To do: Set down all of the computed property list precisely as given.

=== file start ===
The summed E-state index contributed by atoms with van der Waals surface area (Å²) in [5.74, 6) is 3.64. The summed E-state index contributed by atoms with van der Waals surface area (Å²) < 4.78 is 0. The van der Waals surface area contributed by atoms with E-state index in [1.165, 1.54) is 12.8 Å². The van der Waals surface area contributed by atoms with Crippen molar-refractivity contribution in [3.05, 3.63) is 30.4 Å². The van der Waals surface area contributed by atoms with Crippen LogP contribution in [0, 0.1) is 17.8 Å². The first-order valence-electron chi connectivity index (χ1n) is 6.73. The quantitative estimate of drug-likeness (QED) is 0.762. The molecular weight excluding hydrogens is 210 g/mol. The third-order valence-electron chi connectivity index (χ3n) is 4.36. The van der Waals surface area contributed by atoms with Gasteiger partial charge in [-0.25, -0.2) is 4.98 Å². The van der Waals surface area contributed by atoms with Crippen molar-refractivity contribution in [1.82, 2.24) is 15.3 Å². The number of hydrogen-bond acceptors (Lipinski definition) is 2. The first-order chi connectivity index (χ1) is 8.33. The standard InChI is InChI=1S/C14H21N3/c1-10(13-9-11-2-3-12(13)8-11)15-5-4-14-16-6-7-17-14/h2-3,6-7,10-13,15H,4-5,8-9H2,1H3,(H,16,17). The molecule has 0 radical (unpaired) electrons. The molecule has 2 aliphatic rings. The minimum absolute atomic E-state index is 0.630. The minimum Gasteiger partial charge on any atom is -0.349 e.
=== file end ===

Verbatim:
The summed E-state index contributed by atoms with van der Waals surface area (Å²) in [5.74, 6) is 3.64. The summed E-state index contributed by atoms with van der Waals surface area (Å²) < 4.78 is 0. The van der Waals surface area contributed by atoms with E-state index in [1.165, 1.54) is 12.8 Å². The van der Waals surface area contributed by atoms with Crippen molar-refractivity contribution in [3.05, 3.63) is 30.4 Å². The van der Waals surface area contributed by atoms with Crippen LogP contribution in [0, 0.1) is 17.8 Å². The first-order valence-electron chi connectivity index (χ1n) is 6.73. The quantitative estimate of drug-likeness (QED) is 0.762. The molecular weight excluding hydrogens is 210 g/mol. The third-order valence-electron chi connectivity index (χ3n) is 4.36. The van der Waals surface area contributed by atoms with Gasteiger partial charge in [-0.25, -0.2) is 4.98 Å². The van der Waals surface area contributed by atoms with Crippen molar-refractivity contribution in [1.82, 2.24) is 15.3 Å². The number of hydrogen-bond acceptors (Lipinski definition) is 2. The first-order chi connectivity index (χ1) is 8.33. The standard InChI is InChI=1S/C14H21N3/c1-10(13-9-11-2-3-12(13)8-11)15-5-4-14-16-6-7-17-14/h2-3,6-7,10-13,15H,4-5,8-9H2,1H3,(H,16,17). The molecule has 0 radical (unpaired) electrons. The molecule has 2 aliphatic rings. The minimum absolute atomic E-state index is 0.630. The minimum Gasteiger partial charge on any atom is -0.349 e.